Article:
Surgical teams in Bangor and Cardiff are celebrating a major milestone after recently completing their 100th robotic operation.
The National Robotic Assisted Surgery Programme was introduced by the Welsh Government to improve outcomes for cancer patients by increasing the number of patients across Wales who have access to less-invasive, minimal access surgery (MAS). MAS offers well-recognised benefits to the patients, when compared to open surgery, including reduced pain, scarring and recovery time.
Over the last year, CMR Surgical’s Versius has been used to treat colorectal and gynaecological cancer patients at Ysbyty Gwynedd in Bangor and The University Hospital of Wales in Cardiff.
Having been diagnosed with mid-rectal cancer, Raymond Leyshon, 62, was the 100th person to undergo Colorectal surgery in Wales using the Versius robot.
Talking about his experience of surgery at the University Hospital of Wales, he said: “I am amazed by my experience of having undergone keyhole surgery for an anterior resection. For me, keyhole surgery was much more desirable than normal surgery, as I was uncomfortable with the idea of prolonged recovery period and being left with large scarring on my abdomen.
“The robotics surgery has been life changing for me, as it enabled me to get back home to my family just four days after my procedure, and aside from my stoma bag, I have virtually no scarring and am now in a position to progress with the next stage of my recovery journey.
“The entire team at the hospital have been incredible, from the specialist teams, the consultants and the radiographers, everyone has been amazing, and I truly would bang the drum for the innovations made in robotics surgery and what this has meant for me and my recovery.”
Joan Roberts, 79, from Pwllheli recently underwent robotic surgery to treat Endometrial Cancer at Ysbyty Gwynedd with Consultant Gynaecological Surgeon Mr Richard Peevor.
Mrs Roberts said: “It was around Christmas time I started to experience stomach aches and I noticed my stomach had started to swell.
“I went to see my GP who was brilliant and who then referred me to the hospital for further tests and unfortunately they found it was Endometrial Cancer.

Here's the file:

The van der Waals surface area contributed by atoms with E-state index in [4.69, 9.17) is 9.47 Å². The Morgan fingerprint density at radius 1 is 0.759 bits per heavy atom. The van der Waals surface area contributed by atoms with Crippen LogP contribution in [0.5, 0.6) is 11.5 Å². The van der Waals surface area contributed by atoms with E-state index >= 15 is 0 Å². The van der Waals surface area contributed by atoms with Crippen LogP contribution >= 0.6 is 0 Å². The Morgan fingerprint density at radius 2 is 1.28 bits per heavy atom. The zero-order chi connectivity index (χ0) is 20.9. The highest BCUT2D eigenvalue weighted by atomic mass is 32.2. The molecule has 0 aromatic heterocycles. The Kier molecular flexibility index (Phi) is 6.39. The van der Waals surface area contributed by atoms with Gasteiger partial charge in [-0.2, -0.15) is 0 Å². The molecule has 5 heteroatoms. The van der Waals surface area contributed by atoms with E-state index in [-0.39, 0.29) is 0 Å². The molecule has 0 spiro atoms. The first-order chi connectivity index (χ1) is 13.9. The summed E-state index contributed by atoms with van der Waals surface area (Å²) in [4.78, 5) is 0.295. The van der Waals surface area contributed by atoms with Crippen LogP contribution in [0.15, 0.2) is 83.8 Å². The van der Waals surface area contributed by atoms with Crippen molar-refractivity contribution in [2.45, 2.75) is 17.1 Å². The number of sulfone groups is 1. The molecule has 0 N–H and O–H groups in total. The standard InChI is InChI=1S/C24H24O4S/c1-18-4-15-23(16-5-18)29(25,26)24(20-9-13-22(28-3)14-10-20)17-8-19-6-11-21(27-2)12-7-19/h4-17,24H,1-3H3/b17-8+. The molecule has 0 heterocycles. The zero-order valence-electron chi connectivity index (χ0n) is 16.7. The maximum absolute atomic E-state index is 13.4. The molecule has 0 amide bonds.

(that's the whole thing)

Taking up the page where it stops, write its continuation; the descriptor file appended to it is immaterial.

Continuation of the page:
“When I was told I was having robotic surgery, I was slightly nervous as it was something new but I did some research with my daughter and we read what the benefits of this type of surgery were.
“It’s incredible that we have this technology available to us in North West Wales and we don’t have to travel further afield to undergo this type of surgery.”
Mr Peevor says the programme is progressing well at Ysbyty Gwynedd with positive feedback received from patients.
He said: “Crossing the 100th milestone is certainly a great achievement and is a testament to the teams which has supported us all the way to achieve this.
“We started using robotics around six months ago and we have seen nearly all of our patients going home the next day. Our patients are really happy with the robotic experience they are getting – the project is going really well and is continuing to grow month by month with the extra experience we are getting.”
Professor Jared Torkington, Consultant Colorectal Surgeon and Clinical Lead for the National Robotic Assisted Surgery Programme at The University Hospital of Wales added: "The achievement of 100 cases of robotic assisted surgery across two cancer specialities using the Versius system is a seminal moment for the NHS in Wales. It represents a huge success for the programme which we continue to expand. It is thanks to the support of the Welsh Government, Moondance Cancer Initiative, Life Sciences Hub Wales and the agility and energy of the NHS clinical and procurement teams that we have been able to forge this partnership with CMR Surgical and offer such cutting edge cancer treatments for patients in Wales."
To learn more about the All-Wales National Robotics-Assisted Surgery Programme, then visit our Project Page.